While it may surprise you to hear it, succulents and cacti are classified very differently. All cactus varieties belong to the Cactaceae family, while succulents belong to a number of different plant families. You could also argue that most cacti varieties are succulents, while not all succulent varieties are cacti. This is because the term succulent tends to address the way a plant stores water and grows in environments with very little moisture, rather than a specific type of plant.
Succulent vs Cactus: Description
Given that there are countless varieties of both succulents and cacti, it can be extremely difficult to tell them apart. However, there are a few distinguishing features you can keep an eye out for if you are curious whether you are about to plant a succulent or cactus in your garden. For example, most cacti varieties do not have leaves, while the majority of succulents do.
In addition, nearly all cacti have spines or spikes on them somewhere, while succulents rarely do. Some succulents may have hairs or small spines on them, but they remain rubbery in texture, while most cacti are too spiny to touch. Finally, cacti have unique nubs known as areoles that precede spike growth, while succulents do not have this. You can tell a succulent apart from other plants if the leaves or stem are swollen with water.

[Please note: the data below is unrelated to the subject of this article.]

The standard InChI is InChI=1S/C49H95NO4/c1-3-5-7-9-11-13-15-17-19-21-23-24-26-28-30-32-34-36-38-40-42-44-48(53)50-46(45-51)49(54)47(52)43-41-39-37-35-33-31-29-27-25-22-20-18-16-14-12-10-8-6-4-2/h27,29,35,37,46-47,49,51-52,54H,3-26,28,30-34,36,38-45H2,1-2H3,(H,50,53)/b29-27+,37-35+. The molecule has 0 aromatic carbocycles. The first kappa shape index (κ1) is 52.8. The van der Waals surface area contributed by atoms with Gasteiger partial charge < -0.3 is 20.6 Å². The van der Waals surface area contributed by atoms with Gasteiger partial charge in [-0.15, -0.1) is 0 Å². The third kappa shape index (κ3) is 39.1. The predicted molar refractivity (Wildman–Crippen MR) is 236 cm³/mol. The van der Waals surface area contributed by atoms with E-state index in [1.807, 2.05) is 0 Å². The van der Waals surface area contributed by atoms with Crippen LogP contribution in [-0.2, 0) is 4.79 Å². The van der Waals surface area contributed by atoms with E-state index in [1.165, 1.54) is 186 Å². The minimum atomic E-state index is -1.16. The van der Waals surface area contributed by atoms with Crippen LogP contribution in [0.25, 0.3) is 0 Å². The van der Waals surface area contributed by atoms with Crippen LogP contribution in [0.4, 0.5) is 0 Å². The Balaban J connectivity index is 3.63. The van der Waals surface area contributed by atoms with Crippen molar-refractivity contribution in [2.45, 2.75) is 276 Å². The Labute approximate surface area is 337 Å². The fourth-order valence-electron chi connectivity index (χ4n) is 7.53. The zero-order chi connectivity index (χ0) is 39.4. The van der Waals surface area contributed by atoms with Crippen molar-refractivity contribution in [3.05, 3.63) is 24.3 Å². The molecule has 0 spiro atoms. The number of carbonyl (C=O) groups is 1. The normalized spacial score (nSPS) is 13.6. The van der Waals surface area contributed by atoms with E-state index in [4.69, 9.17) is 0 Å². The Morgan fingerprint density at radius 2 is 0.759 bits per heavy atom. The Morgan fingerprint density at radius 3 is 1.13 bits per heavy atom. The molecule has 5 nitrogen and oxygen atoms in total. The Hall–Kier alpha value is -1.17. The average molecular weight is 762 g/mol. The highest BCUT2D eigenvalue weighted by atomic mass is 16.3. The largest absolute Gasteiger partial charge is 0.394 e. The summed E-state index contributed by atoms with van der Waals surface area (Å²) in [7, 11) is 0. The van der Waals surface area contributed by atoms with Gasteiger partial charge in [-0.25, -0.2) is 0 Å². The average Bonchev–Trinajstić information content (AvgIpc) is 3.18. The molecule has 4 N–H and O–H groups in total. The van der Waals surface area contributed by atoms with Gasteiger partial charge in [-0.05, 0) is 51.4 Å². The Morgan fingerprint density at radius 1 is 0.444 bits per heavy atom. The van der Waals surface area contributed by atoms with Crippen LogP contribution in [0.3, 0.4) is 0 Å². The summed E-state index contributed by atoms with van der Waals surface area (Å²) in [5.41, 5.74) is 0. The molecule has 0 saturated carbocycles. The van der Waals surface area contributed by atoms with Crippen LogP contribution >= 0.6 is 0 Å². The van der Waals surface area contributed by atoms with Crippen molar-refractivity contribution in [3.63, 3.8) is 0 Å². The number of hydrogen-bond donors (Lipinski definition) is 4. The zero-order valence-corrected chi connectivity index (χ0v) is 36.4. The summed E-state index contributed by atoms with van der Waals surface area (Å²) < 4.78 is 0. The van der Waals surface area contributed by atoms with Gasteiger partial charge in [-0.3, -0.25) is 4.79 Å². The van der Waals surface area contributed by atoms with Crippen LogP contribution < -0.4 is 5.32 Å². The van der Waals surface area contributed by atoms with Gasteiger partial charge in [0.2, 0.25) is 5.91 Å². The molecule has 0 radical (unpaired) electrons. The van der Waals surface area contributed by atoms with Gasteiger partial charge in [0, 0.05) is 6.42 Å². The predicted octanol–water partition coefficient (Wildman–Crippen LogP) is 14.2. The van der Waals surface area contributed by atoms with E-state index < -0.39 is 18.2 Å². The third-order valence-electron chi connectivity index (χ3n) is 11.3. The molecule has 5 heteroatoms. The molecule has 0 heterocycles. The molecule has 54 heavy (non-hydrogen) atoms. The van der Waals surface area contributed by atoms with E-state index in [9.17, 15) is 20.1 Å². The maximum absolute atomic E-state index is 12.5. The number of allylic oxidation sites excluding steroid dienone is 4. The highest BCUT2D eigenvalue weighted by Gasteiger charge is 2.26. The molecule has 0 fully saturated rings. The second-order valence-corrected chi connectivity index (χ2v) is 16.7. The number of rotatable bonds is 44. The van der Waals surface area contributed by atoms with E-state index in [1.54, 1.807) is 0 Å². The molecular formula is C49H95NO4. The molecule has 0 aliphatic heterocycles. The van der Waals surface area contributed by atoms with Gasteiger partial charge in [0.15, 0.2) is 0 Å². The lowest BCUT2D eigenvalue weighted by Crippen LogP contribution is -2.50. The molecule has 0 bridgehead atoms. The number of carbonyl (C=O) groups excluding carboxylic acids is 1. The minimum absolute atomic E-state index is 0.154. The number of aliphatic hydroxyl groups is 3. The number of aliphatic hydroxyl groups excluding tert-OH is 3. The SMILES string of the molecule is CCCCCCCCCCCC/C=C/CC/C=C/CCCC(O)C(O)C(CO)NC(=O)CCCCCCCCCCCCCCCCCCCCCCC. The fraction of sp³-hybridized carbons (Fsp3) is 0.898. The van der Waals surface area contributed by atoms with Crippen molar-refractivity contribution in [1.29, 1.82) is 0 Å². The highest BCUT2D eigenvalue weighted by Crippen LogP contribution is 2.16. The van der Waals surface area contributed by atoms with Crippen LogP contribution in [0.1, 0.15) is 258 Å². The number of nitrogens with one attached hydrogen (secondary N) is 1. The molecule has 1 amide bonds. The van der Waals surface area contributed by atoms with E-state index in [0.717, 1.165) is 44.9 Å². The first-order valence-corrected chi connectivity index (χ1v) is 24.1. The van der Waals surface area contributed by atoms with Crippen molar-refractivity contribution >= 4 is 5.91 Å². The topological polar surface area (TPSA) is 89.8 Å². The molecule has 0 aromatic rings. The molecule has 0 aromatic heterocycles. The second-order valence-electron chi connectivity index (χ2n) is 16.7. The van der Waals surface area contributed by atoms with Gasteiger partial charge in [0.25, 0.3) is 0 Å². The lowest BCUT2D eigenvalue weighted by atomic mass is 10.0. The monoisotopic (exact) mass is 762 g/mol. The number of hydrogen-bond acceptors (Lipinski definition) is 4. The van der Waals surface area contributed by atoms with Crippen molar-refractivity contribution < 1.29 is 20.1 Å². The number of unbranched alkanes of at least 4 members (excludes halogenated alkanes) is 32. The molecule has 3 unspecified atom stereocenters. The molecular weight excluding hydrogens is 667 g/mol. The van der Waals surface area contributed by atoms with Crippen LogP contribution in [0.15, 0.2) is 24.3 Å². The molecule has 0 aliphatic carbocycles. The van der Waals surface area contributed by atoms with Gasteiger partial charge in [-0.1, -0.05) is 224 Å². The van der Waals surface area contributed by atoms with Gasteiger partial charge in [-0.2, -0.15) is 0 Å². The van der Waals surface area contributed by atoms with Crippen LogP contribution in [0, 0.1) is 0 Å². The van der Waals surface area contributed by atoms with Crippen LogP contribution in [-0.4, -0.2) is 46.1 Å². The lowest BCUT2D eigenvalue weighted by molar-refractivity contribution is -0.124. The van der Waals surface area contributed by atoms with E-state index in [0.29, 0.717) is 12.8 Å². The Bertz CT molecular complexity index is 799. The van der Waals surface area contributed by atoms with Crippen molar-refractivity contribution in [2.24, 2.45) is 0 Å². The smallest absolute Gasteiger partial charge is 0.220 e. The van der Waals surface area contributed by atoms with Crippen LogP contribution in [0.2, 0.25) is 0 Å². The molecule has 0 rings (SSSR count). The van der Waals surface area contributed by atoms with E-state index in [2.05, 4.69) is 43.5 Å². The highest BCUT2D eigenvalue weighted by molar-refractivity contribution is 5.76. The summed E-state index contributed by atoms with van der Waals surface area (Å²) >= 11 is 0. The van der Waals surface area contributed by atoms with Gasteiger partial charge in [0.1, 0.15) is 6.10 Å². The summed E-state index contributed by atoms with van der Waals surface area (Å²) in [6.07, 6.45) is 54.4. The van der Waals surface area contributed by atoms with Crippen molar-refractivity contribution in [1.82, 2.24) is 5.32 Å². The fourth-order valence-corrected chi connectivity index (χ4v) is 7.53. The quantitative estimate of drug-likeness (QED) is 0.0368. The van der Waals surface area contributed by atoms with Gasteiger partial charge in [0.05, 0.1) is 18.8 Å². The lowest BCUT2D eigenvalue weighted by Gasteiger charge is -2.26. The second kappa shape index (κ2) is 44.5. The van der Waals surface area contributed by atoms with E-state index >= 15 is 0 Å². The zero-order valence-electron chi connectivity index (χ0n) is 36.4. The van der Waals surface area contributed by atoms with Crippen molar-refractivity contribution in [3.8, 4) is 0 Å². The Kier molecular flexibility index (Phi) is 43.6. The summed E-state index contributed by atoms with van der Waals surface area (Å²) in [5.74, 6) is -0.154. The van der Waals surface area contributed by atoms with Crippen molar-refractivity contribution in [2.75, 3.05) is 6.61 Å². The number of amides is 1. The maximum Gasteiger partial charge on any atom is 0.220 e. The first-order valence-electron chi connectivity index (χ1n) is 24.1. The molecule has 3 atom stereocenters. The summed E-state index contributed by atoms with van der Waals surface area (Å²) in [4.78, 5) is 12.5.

Succulent vs Cactus: Uses
There are some distinct differences in the average use of a succulent versus the use of a cactus. For example, both of these plants are popular as house plants or in backyard landscaping, given their hardiness and moisture resistance. However, succulents are typically only used in an ornamental fashion, while cacti have practical uses. Many people use cacti varieties as fences or protection, given the spines and spikes found on these plants.
In addition to this, cacti are frequently consumed or used as a psychoactive drug, while succulents are not consumed or used in any other fashion. However, aloe vera is an extremely popular variety of succulent, used both medicinally and in cuisine. Comparatively, there is no competition between succulents and cacti when it comes to culinary or edible uses!
Succulent vs Cactus: Origin and How to Grow
An interesting thing to note about succulents and cacti is their origins and how they best grow. For example, succulents are native to Africa though there are varieties found everywhere except Antarctica, while cacti are native to both North and South America. Depending on the specific variety you have, most cacti and succulent varieties thrive on less moisture than the average house plant. You should always make sure that your cacti or succulent has the opportunity to dry out fully before watering.
Succulent vs Cactus: Special Features
Given their overall popularity and ease of growing, succulents thrive around the world, in a number of different varieties. They do not grow in Antarctica, but they grow outdoors literally everywhere else on the planet. Cacti are similar in that they thrive in environments that rarely keep plants well. In fact, cacti grow in the Atacama Desert, one of the driest and hottest regions on Earth!
The photo featured at the top of this post is © SewCream/Shutterstock.com